Samurai Messenger Service prepares to deliver a packaged mattress from the bed delivery company Casper in New York.

Yana Paskova | The Washington Post | Getty Images

Casper Sleep announced Monday that it will be taken private by private equity firm Durational Capital Management in a deal that values the mattress maker at a roughly 94% premium to Friday’s closing price.

Casper’s stock finished Friday at $3.55 per share. Durational Capital has agreed to pay $6.90 for each Casper share outstanding, the company said in a press release. Casper shares shot up more than 85% in afternoon trading Monday following the news.

“This agreement offers a promising opportunity to realize the highest value for our stockholders while providing Casper with much needed capital to execute on future initiatives to sustain and grow its business,” said Casper co-founder and CEO Philip Krim.

He said the company had been talking to outside advisors and Casper’s board for several months to evaluate a range of financial alternatives, before deciding this one was the best choice.

Casper’s board unanimously supports the offer from Durational and recommends shareholders approve the transaction, Krim said.

The deal is expected to close in the first quarter of 2022.

Emilie Arel, Casper’s president and chief commercial officer, is also expected to take over the CEO position from Krim, effective immediately.

When Casper went public in February 2020, the company priced its IPO at $12 per share and started trading on the New York Stock Exchange at $14.50, nabbing a valuation of about $575 million. Still, Casper at one point had been valued at $1.1 billion as a private business.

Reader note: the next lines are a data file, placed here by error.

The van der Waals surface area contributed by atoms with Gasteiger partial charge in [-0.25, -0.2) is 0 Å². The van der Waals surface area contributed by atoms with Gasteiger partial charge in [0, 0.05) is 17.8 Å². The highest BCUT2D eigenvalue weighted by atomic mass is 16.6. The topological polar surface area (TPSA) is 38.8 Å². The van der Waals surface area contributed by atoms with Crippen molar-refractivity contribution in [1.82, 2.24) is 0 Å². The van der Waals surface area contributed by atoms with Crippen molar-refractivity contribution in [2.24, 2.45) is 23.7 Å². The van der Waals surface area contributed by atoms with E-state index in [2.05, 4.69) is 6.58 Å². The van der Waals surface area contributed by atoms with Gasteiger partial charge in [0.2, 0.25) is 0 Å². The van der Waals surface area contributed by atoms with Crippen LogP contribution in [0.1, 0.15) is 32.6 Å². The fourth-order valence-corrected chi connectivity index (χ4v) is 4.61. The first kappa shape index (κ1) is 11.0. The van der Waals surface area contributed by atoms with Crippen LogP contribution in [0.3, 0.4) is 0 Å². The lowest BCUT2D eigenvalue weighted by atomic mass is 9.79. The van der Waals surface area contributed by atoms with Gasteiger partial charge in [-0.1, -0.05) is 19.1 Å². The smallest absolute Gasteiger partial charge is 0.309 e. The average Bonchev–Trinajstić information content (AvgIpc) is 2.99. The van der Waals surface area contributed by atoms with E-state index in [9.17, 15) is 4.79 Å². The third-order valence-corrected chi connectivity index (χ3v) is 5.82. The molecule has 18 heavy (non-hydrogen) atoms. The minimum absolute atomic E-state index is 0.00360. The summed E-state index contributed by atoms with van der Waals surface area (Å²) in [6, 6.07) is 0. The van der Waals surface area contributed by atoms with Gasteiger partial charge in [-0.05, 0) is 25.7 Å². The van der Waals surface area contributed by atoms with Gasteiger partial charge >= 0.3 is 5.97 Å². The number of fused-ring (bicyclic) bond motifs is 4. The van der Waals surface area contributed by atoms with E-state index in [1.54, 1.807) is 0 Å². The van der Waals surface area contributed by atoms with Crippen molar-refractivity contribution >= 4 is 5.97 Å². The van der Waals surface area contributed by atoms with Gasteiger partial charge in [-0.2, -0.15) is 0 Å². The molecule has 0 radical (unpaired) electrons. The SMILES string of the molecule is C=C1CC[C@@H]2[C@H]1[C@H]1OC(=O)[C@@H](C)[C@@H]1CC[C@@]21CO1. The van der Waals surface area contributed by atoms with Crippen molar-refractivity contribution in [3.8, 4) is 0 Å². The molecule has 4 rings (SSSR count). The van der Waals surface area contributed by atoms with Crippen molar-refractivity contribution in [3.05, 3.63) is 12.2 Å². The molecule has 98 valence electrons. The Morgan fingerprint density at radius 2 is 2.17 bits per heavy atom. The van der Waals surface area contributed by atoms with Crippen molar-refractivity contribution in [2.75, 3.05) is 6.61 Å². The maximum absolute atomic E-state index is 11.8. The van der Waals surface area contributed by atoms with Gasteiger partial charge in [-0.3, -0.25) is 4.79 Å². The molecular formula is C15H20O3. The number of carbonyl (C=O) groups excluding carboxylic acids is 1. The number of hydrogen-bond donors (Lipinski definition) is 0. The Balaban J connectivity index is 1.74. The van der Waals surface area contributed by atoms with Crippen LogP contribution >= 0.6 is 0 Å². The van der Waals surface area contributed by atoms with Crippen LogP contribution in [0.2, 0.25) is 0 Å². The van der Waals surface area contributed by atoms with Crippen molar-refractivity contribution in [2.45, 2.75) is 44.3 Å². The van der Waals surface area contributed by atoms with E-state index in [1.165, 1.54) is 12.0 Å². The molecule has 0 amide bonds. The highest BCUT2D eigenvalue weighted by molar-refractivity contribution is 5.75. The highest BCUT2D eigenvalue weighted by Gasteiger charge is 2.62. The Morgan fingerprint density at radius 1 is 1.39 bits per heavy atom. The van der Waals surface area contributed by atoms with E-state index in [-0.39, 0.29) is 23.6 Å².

The company, which sells its products directly to consumers and also via wholesalers such as Target, has watched its valuation tumble since its public debut. As of Friday, Casper’s market cap was about $147 million.

Casper, founded in 2014, was considered a pioneer of the so-called direct-to-consumer movement, which includes eyeglasses retailer Warby Parker and sneaker brand Allbirds. But Casper has faced its own hurdles in an increasingly competitive mattress category and has struggled to make money, even after opening dozens of retail locations.

The company reported Monday that its losses in the third quarter widened to $25.3 million, or 61 cents per share, from a loss of $15.9 million, or 40 cents a share, a year earlier.

Find the full press release from Casper here.

By Mistas

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